Student Rally Dispersed by City Police

More than 100 members of the Democratic Front of Khmer Stu­dents and Intellectuals were driven away from the National As­sembly Sunday morning by ap­proximately 200 municipal police officials, some of whom carried bamboo batons.

The activists had hoped to rally against a border agreement with Vietnam that Prime Minister Hun Sen has said the government will approve.

The police chased the activists from the Assembly toward the park west of the Independence Monument by threatening the students with the batons and driving motorcycles into the crowd, Dem­ocratic Front Secretary-General Sun Sokunmealea said Sunday. Police also confiscated film, microphones and banners from the students, she said.

Although municipal Chief of Cabinet Mann Chhoeun issued an order Saturday denying the Democratic Front the right to stage a demonstration Sunday and today, students still attempted to deliver to the Assembly a copy of a letter asking the UN to intervene in Cambodia’s border discussions with Vietnam.

The letter also asked the UN to help uphold the 1991 Paris Peace Accords, which stated that treaties incompatible with the country’s sovereignty and territorial integrity should be terminated. This would annul treaties signed in 1979, 1982, 1983 and 1985—treaties the group believes gave Vietnam sovereignty over parts of Cambodia, Sun Sokunmealea said.

The letter was addressed to UN special human rights envoy Peter Leuprecht, who is in Cambodia for his eighth official visit. The students had planned to march from the Assembly to the UN Office of the High Commissioner for Hu­man Rights on Mao Tse-tung Boulevard in order deliver the letter. Sun Sokunmealea said group members would attempt to give Leuprecht the letter today.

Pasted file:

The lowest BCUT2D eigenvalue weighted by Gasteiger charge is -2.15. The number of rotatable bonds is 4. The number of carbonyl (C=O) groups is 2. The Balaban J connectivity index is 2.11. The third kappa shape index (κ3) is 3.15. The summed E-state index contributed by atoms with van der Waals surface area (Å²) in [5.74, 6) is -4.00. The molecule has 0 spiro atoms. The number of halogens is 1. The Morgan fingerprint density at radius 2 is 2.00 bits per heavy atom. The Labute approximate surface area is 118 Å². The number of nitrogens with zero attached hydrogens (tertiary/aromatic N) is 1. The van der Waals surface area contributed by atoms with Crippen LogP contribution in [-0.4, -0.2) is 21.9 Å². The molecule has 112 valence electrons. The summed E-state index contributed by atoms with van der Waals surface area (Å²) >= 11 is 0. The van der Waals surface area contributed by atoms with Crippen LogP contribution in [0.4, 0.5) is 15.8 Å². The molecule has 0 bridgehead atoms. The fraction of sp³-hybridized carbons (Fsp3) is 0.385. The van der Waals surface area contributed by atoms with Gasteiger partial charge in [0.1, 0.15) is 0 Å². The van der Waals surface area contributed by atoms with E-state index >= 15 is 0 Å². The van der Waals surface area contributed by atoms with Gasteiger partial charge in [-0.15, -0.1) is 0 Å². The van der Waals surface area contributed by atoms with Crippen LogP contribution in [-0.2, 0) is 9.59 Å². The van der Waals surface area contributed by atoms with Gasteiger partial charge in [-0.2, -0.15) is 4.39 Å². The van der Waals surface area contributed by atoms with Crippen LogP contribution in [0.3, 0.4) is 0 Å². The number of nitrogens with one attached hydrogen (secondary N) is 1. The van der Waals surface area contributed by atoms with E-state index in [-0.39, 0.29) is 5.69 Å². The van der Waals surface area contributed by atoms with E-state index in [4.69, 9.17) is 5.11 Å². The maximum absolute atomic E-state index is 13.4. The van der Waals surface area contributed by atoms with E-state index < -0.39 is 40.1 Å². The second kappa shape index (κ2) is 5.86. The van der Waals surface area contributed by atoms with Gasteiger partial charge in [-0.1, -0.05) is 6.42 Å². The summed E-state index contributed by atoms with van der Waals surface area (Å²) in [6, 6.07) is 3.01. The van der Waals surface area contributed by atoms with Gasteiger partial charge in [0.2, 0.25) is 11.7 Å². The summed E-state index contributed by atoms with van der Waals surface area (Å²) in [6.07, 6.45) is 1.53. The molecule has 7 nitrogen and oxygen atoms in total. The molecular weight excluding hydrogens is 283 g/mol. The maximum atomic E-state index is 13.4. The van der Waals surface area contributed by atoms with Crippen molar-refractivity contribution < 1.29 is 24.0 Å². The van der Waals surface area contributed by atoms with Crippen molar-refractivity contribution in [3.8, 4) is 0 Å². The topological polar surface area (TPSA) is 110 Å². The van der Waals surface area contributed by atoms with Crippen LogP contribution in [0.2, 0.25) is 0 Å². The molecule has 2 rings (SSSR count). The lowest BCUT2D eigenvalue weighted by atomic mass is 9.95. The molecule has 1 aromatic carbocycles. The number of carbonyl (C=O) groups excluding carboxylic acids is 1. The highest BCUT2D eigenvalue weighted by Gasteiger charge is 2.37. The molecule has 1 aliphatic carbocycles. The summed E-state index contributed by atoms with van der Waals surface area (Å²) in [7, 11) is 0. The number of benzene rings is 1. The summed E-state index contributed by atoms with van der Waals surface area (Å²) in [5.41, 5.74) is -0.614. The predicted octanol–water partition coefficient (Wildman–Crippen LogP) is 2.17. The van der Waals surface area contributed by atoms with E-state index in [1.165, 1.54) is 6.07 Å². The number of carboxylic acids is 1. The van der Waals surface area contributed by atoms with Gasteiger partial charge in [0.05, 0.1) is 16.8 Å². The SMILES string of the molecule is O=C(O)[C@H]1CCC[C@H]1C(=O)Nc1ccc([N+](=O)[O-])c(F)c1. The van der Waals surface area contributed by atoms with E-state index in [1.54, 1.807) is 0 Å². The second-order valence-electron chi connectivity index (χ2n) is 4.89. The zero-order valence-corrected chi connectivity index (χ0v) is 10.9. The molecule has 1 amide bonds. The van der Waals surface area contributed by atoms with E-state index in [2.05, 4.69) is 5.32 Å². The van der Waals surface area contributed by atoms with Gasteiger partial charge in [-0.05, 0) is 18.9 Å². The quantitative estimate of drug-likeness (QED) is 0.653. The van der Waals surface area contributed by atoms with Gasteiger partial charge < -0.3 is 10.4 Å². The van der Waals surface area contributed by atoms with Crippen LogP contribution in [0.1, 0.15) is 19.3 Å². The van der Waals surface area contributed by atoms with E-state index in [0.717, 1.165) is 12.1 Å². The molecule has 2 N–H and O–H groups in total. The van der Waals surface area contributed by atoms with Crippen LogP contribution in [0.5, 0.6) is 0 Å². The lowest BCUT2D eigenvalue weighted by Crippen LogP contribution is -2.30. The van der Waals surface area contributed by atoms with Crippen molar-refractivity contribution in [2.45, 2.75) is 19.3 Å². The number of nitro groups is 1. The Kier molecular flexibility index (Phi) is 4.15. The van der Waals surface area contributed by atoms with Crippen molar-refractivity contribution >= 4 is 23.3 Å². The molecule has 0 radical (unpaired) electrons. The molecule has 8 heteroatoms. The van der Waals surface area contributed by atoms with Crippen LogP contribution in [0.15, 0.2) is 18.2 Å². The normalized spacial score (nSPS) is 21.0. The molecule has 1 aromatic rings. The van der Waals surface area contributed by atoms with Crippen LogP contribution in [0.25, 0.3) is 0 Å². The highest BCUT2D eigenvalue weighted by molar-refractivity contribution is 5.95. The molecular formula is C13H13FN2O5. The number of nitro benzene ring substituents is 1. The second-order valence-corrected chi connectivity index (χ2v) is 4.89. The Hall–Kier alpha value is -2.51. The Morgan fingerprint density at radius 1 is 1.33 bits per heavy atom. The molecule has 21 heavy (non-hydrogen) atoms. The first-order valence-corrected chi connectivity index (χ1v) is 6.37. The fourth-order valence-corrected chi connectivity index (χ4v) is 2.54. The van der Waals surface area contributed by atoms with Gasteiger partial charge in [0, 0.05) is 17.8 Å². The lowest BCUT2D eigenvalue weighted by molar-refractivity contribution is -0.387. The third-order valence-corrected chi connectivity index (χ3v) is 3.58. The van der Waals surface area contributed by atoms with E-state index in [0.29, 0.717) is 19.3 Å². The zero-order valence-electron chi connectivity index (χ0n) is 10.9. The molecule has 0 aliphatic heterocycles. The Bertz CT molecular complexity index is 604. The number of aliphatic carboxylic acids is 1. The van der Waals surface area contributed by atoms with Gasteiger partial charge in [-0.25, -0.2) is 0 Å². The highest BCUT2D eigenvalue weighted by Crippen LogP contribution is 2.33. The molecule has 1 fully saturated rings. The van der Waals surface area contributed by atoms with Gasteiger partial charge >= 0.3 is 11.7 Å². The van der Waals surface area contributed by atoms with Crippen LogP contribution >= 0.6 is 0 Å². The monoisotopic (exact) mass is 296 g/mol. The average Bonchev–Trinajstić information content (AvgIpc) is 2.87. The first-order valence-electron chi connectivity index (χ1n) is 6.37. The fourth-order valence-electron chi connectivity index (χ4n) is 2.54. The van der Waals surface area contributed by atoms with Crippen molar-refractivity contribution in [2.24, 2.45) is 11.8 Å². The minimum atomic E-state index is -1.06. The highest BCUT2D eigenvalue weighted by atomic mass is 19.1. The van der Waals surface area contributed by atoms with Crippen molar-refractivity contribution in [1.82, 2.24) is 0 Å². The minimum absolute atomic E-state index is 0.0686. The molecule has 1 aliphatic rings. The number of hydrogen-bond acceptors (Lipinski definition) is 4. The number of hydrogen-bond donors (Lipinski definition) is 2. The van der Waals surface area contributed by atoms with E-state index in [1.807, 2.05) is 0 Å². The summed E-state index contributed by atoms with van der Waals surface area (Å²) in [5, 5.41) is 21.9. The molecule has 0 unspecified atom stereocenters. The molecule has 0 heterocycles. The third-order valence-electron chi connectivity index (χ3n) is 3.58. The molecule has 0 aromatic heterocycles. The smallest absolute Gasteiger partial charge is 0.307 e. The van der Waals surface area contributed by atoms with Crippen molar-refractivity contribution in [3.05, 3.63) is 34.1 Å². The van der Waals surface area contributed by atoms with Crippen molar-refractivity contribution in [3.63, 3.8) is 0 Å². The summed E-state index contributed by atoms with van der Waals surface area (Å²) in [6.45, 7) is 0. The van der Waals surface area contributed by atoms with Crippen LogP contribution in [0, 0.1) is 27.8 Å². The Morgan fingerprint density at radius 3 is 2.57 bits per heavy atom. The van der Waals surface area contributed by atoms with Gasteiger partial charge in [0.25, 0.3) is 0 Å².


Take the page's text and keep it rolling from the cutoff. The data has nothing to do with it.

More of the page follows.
Also on Sunday morning, managers of the Lucky Star Hotel in Tuol Kok district prevented Funcinpec lawmaker Nan Sy, Sam Rainsy Party Senator Thach Setha and more than 100 members of the Student Movement For Democracy from holding a scheduled conference on border dispute issues at the hotel .

A hotel supervisor, who asked not to be named, said he did not allow the students to congregate because they did not have permission from the government. The group made a $40 deposit on Feb 20 to reserve a conference room for 200 participants, according to a hotel receipt.

Student Movement For Democ­racy President Um Sam An said the group legally did not need the government’s permission to use the hotel.

“We accept the ideas of [King Norodom Sihanouk] and reject Hun Sen’s 1980s treaties. These treaties contrast with Article 55 of the Constitution and the Paris Peace Agreement,” Um Sam An said outside the hotel.

Article 55 of the 1993 Consti­tution states that treaties and agreements not compatible with the sovereignty and territorial integrity of Cambodia “shall be annulled.”

Um Sam An said the group would try to meet with the King to express their concerns and would stage a demonstration only as a last resort.

(Additional reporting by Yun Samean)

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